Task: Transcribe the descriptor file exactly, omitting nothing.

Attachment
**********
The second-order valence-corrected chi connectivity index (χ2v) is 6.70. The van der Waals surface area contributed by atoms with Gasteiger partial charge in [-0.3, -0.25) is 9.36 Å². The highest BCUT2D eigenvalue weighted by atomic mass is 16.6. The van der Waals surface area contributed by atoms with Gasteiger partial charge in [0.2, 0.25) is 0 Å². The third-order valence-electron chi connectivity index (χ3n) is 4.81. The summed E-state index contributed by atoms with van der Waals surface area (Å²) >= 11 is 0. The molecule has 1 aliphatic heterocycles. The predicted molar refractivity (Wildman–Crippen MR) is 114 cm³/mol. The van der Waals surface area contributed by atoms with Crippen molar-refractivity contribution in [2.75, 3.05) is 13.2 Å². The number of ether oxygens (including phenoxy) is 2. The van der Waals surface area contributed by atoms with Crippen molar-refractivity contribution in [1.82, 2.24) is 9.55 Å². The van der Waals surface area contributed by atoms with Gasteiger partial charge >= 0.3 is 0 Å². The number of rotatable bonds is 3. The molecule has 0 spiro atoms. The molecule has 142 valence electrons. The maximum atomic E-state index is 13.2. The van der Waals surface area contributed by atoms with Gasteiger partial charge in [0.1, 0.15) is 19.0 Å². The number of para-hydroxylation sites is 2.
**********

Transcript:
The second-order valence-corrected chi connectivity index (χ2v) is 6.70. The van der Waals surface area contributed by atoms with Gasteiger partial charge in [-0.3, -0.25) is 9.36 Å². The highest BCUT2D eigenvalue weighted by atomic mass is 16.6. The van der Waals surface area contributed by atoms with Gasteiger partial charge in [0.2, 0.25) is 0 Å². The third-order valence-electron chi connectivity index (χ3n) is 4.81. The summed E-state index contributed by atoms with van der Waals surface area (Å²) >= 11 is 0. The molecule has 1 aliphatic heterocycles. The predicted molar refractivity (Wildman–Crippen MR) is 114 cm³/mol. The van der Waals surface area contributed by atoms with Crippen molar-refractivity contribution in [2.75, 3.05) is 13.2 Å². The number of ether oxygens (including phenoxy) is 2. The van der Waals surface area contributed by atoms with Crippen molar-refractivity contribution in [1.82, 2.24) is 9.55 Å². The van der Waals surface area contributed by atoms with Gasteiger partial charge >= 0.3 is 0 Å². The number of rotatable bonds is 3. The molecule has 0 spiro atoms. The molecule has 142 valence electrons. The maximum atomic E-state index is 13.2. The van der Waals surface area contributed by atoms with Gasteiger partial charge in [0.1, 0.15) is 19.0 Å². The number of para-hydroxylation sites is 2.